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Merging Turbolinux, Linuxcare announce layoffs

The Linux seller and Linux services company, set to merge soon, announce staff cuts.

Linux seller Turbolinux and services provider Linuxcare both announced layoffs Friday, shortly before the companies plan to merge and two days after Linux competitor SuSE trimmed its staff.

The layoffs affected staff across all divisions of Turbolinux, said Jerry Greenberg, who was hired as senior vice president of marketing late last year. He declined to say how many employees had been laid off.

Linuxcare laid off 10 percent of its staff, mostly in administrative jobs and technical support, said spokeswoman Michelle Nemschoff. Though she declined to say how many people lost jobs, Chief Executive Art Tyde has said in recent months the company has about 150 employees, meaning the layoff would affect about 15.

"We used to double revenue every quarter. (But) the expectation of revenue was a little too aggressive," Greenberg said. "We were overstaffed."

In May, Turbolinux laid off 52 employees. At the time, it had about 325 employees. In September, the company had 253 employees, it said in a filing with the Securities and Exchange Commission.

For the six months ended June 30, Turbolinux had $2.9 million revenue, a 66 percent increase over the $1.8 million from the same six months of 1999. Turbolinux now expects growth rates to be about 35 to 40 percent, Greenberg said.

In addition, there is duplication with some of the staff at Linuxcare, a company Turbolinux is in the midst of acquiring. Though sources earlier said executives likely will lose their jobs as a result of the acquisition, Greenberg said on Friday that "the key management teams supplement each other."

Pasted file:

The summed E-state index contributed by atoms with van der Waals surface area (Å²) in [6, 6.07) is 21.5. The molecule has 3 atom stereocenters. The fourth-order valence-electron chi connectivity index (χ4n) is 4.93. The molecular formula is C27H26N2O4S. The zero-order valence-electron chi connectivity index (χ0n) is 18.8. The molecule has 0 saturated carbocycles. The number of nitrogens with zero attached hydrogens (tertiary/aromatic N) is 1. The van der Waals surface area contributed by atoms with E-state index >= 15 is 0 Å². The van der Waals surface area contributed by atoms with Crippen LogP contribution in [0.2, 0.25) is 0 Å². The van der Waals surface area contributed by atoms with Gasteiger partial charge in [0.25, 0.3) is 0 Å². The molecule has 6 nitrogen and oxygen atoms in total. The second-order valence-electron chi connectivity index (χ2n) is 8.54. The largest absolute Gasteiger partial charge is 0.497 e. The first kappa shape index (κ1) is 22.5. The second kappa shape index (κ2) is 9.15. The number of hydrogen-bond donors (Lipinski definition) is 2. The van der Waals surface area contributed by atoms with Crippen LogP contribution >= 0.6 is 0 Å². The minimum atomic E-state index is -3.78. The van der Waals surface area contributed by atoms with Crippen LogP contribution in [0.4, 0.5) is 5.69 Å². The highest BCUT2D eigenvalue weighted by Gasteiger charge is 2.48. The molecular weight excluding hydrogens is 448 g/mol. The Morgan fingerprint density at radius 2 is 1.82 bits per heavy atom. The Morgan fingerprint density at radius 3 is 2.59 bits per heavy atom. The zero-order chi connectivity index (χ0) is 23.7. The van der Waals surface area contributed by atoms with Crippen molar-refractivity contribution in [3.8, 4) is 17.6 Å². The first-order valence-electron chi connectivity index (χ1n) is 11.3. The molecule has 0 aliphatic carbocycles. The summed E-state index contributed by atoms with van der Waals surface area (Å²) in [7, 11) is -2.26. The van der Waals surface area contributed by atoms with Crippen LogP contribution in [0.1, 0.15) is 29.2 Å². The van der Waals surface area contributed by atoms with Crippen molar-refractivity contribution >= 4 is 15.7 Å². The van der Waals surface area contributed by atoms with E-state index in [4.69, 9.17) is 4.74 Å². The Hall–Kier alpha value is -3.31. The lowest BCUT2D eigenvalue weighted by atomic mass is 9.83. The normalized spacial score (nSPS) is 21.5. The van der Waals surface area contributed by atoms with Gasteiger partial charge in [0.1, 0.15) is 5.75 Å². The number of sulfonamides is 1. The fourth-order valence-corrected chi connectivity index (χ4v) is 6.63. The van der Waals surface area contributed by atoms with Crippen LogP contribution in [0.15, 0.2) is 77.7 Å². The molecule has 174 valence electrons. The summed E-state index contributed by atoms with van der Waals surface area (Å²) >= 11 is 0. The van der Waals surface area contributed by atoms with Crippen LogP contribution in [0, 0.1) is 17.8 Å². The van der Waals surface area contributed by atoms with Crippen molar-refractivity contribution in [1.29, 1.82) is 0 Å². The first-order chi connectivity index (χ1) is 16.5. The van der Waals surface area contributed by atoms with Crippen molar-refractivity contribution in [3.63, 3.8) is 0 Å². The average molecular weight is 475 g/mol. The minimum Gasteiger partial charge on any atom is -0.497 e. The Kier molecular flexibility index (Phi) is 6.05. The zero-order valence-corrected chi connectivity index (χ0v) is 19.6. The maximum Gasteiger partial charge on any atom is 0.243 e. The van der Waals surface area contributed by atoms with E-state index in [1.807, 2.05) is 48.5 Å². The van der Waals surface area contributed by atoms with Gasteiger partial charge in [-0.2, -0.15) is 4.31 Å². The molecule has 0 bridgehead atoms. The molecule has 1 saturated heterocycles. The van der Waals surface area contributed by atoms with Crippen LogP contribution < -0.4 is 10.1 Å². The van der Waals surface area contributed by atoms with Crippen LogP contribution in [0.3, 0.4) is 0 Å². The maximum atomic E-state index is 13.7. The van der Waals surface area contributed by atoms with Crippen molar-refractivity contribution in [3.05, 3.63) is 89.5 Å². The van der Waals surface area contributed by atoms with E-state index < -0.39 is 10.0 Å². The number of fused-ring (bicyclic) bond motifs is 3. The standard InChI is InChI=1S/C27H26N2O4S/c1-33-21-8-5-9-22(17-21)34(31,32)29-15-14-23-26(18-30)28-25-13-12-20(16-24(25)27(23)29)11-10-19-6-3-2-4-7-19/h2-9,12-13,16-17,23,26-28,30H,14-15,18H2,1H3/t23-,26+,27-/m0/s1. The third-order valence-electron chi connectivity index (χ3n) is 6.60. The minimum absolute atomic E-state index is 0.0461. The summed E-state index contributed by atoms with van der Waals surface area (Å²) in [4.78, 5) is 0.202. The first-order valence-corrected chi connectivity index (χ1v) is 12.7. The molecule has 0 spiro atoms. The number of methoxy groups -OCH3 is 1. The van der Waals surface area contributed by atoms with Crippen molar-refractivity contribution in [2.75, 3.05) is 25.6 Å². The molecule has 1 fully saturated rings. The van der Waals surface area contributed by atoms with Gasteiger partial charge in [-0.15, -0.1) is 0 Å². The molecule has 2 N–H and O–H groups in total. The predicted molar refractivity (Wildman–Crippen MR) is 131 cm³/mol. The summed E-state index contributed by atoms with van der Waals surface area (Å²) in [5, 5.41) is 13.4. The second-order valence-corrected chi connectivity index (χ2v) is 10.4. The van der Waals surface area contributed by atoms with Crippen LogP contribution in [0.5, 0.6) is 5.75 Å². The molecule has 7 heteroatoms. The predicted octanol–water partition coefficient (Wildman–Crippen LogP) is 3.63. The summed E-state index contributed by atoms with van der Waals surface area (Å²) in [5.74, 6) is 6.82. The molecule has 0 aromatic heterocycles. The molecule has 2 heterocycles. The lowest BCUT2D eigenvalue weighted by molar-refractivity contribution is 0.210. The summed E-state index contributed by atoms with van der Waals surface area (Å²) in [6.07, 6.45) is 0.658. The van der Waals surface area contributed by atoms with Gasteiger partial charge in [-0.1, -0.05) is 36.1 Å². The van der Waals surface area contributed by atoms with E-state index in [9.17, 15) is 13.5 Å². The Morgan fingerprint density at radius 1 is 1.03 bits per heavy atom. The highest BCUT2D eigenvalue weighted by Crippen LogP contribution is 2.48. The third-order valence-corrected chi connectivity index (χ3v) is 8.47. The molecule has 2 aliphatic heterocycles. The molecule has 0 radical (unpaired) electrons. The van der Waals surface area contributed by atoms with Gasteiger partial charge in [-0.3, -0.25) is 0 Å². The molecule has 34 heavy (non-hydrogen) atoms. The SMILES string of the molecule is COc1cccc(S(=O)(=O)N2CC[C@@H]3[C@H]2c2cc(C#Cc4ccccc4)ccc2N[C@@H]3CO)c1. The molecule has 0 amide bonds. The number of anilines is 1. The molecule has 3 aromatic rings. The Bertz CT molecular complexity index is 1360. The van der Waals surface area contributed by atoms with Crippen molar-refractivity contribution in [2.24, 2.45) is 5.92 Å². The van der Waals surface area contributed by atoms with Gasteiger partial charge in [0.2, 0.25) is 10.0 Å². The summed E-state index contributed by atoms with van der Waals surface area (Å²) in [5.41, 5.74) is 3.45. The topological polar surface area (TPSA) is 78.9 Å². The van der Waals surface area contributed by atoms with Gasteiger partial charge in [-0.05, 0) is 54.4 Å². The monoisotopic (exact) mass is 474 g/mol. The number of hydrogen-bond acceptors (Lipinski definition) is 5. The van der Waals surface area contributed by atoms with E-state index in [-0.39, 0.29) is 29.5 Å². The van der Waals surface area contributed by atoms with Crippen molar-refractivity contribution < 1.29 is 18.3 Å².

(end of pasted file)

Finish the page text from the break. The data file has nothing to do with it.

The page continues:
The Turbolinux layoffs come two days after German Linux seller SuSE laid off most of its North American staff.

San Francisco-based Turbolinux also competes with Red Hat, the dominant Linux seller, and Caldera Systems.

Greenberg said programming staff wasn't affected by the layoffs.

However, the company has lost some of technical staff recently, including Samba programmer John Terpstra, who moved to rival Caldera Systems, and Peter Braam, a Linux file system programmer who along with former Turbolinux Chief Executive Cliff Miller founded Mountain View Data.

Turbolinux filed to go public in October, hoping to raise about $60 million. However, the plans outlined in that S-1 filing likely will have to be updated with the Linuxcare acquisition and the diminished revenue growth projections.

Turbolinux Chief Executive Paul Thomas still will continue in his current job and will lead the combined company, Greenberg said. Day-to-day running of the company will be taken over by Ly-Huong Pham, who has been promoted from executive vice president of worldwide development to chief operating officer.

"There is no current plan to pull the S-1," Greenberg said. "We have no second round (of financing) planned."

The company hopes this round of layoffs will be the last. "It's our expectation. But in this industry, you can't predict what the future will bring," Greenberg said.